A former University of Alaska Fairbanks student is suing the school for withholding his diploma. In February Nolan Youngmun was acquitted of charges he raped another UAF student. Youngmun’s attorney says the University has dragged its feet in its own investigation and lacks the authority to withhold the diploma.
In April 2015 a UAF student accused fellow student Nolan Youngmun of rape. Youngmun was a UAF hockey player and petroleum student set to graduate that spring. Two separate investigations and procedures followed from the charges. One was a trial in criminal court with two counts of rape; the second investigation was conducted by the University. This February, more than year after he was charged, Youngmun was acquitted on both counts in criminal court. But Willaim Ingaldson a lawyer representing Youngmun, says the UAF has yet to wrap up its investigation after 15 months and is refusing to give Youngmun his degree.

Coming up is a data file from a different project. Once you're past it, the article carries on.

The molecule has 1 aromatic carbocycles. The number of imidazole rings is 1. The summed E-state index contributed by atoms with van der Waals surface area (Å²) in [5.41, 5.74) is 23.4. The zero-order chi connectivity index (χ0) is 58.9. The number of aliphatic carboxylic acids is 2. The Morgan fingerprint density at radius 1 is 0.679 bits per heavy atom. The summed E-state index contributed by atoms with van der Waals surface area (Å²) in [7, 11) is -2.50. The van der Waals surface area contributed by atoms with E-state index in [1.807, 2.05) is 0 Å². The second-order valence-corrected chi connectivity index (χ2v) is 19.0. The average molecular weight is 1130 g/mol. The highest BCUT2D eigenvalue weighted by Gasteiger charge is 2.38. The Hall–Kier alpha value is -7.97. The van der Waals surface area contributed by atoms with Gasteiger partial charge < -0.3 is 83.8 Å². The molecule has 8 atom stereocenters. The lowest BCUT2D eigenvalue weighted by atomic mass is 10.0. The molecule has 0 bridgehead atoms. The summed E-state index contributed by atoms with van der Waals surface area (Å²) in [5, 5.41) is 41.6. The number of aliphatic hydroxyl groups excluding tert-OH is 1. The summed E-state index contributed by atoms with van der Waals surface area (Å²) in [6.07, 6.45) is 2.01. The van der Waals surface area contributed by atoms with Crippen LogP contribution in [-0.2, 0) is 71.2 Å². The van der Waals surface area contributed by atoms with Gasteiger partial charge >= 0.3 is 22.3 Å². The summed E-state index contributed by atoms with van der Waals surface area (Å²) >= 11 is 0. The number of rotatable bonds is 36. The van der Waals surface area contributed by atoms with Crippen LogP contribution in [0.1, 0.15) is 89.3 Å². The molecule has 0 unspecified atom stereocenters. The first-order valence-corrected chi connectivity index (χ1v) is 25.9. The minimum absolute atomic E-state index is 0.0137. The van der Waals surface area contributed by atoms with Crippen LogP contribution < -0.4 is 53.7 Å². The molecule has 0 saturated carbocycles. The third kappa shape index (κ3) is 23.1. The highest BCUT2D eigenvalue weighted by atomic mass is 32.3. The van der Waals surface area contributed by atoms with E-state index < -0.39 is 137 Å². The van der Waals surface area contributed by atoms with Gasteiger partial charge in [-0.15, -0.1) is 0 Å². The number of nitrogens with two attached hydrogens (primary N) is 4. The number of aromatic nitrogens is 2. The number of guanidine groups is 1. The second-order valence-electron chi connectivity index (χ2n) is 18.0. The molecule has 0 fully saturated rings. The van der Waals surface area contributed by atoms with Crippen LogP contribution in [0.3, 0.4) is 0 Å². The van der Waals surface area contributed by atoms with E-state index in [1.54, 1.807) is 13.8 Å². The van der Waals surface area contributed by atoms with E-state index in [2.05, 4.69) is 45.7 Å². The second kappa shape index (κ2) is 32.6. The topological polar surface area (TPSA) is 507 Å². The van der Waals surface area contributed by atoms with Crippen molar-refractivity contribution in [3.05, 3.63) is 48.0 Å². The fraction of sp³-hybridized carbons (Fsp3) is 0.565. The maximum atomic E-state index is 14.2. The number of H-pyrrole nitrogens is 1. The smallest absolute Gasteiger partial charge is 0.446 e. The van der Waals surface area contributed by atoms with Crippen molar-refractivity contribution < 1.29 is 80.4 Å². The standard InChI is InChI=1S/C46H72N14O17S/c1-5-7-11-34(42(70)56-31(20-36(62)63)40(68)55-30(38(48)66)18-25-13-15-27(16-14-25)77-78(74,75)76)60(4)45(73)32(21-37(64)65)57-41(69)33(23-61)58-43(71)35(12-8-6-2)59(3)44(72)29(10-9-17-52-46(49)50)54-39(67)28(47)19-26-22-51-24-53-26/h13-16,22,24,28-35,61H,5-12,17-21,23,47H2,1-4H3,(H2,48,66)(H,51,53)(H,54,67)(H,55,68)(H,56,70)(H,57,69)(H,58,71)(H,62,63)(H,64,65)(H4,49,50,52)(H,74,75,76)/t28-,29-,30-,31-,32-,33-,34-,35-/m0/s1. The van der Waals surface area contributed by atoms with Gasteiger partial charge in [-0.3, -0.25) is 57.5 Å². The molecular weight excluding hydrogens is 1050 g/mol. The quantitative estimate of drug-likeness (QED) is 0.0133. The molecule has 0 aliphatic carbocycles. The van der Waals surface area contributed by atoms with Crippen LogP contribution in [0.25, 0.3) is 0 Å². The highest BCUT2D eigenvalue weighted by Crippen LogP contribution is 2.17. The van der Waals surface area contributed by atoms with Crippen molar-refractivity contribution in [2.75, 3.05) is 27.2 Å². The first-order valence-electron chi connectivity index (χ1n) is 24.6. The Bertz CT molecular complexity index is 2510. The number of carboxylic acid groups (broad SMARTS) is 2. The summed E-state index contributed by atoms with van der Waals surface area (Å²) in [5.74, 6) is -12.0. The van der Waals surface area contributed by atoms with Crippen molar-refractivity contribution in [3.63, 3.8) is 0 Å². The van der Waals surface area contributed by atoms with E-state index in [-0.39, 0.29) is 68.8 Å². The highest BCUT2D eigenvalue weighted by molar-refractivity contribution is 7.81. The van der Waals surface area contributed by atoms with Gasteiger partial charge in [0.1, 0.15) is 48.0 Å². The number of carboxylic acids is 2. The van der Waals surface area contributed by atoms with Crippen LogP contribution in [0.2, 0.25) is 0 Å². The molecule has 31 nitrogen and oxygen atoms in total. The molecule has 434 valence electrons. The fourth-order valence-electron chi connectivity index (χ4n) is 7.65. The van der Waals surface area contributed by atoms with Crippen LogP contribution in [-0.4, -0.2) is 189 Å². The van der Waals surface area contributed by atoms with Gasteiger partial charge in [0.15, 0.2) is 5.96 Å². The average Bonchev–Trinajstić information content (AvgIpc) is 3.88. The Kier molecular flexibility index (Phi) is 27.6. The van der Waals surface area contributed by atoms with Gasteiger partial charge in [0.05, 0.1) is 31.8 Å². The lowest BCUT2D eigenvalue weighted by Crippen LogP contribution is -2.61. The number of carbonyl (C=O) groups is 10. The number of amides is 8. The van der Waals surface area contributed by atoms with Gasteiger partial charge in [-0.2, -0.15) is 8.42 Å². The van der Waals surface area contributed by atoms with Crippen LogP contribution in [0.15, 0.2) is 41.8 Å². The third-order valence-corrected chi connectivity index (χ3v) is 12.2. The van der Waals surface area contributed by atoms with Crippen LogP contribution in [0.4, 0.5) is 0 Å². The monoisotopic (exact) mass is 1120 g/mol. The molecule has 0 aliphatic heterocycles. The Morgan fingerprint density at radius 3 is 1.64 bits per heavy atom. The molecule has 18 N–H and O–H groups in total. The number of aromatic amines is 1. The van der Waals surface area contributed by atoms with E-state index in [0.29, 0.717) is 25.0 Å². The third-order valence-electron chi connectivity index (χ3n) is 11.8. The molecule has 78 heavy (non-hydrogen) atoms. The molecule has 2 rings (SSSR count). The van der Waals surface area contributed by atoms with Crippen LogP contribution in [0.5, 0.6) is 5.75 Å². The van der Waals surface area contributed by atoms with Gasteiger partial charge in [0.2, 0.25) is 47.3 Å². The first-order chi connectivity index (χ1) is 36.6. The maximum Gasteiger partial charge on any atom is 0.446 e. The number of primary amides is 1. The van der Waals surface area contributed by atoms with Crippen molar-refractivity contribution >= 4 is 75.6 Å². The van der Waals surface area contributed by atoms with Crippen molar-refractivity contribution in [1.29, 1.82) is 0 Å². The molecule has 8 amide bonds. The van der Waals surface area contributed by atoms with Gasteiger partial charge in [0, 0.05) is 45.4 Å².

“It’s our position that they do not have the authority as an interim sanction to withhold the degree,” Ingaldson said. “Second, it’s also our position that it never had, for this type of misconduct, have to authority to not confer the degree.”
Ingaldson said under Title IX rules, investigations are intended to last no longer than 60 days. He says his client is asking for 100 thousand dollars in damages. The school’s inappropriate action has cost Youngmun.
“He was a good student, I mean he had a 3.4 GPA in petroleum engineering and he’s lost a job because of it,” Ingaldson said. “A very well-paying job in the oil industry.”
Marmain Grimes UAF spokesperson say Regent policy does allow for a wide latitude in what are called summary restrictions.
“Those can include withholding a degree. It can include trespass from campus. It can include telling someone, ‘Hey. You need to take classes online only. And not in person on campus.’ So there’s a wide range of things that a summary restriction can mean.”
More than that, Grimes says, the school cannot talk about individual student discipline issues. UAF has 20 days to respond to the lawsuit.